Be sure all of your clients trust your new Certificate Authority.
Once you have created a Certificate Authority (CA) [Hack #45], any certificates that are signed by your CA will be trusted by any program that trusts your CA. To establish this trust, you need to distribute your CA’s certificate to each program that needs to trust it. This could include email programs, IPSec installations, or web browsers.
Since SSL uses public key cryptography, there is no need to keep the certificate a secret. You can simply install it on a web server and download it to your clients over plain old HTTP. While the instructions for installing a CA cert are different for every program, this hack will show you a quick and easy way to install your CA on web browsers.
There are two possible formats that browsers will accept for new CA certs: pem and der. You can generate a der from your existing pem with a single openssl command:
$ openssl x509 -in demoCA/cacert.pem -outform DER -out cacert.der
Also, add the following line to the conf/mime.types file in your Apache installation:
application/x-x509-ca-cert der pem crt
Now restart Apache for the change to take effect. You should now be able to place both the cacert.der and demoCA/cacert.pem files anywhere on your web server and have clients install the new cert by simply clicking on either link.
Early versions of Netscape expected pem format, but recent versions will accept either. Internet Explorer is just the opposite (early IE would accept only der format, but recent versions will take both). Other browsers will generally accept either format.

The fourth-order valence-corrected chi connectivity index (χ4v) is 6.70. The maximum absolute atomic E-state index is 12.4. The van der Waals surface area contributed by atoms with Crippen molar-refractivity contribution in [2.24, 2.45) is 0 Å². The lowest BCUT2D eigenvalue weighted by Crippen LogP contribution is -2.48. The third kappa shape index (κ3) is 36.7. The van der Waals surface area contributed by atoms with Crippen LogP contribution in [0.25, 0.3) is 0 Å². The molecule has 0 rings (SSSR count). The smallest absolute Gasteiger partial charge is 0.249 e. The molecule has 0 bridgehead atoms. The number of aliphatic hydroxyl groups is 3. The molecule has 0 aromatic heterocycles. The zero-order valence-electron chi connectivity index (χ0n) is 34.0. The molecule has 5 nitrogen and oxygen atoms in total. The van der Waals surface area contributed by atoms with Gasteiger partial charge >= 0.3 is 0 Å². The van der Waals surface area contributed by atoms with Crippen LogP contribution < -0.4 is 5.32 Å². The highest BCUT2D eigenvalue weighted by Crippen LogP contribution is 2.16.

You will get a dialog box in your browser when downloading the new Certificate Authority, asking if you’d like to continue. Accept the certificate, and that’s all there is to it. Now SSL certs that are signed by your CA will be accepted without warning the user.
Keep in mind that Certificate Authorities aren’t to be taken lightly. If you accept a new CA in your browser, you had better trust it completely—a mischievous CA manager could sign all sorts of certs that you should never trust, but your browser would never complain (since you claimed to trust the CA when you imported it). Be very careful about who you extend your trust to when using SSL-enabled browsers. It’s worth looking around in the CA cache that ships with your browser to see exactly who you trust by default.
For example, did you know that AOL/Time Warner has its own CA? How about GTE? Or VISA? CA certs for all of these entities (and many others) ship with Netscape 7.0 for Linux, and are all trusted authorities for web sites, email, and application add-ons by default. Keep this in mind when browsing to SSL-enabled sites: if any of the default authorities have signed online content, your browser will trust it without requiring operator acknowledgment.
If you value your browser’s security (and, by extension, the security of your client machine), then make it a point to review your trusted CA relationships.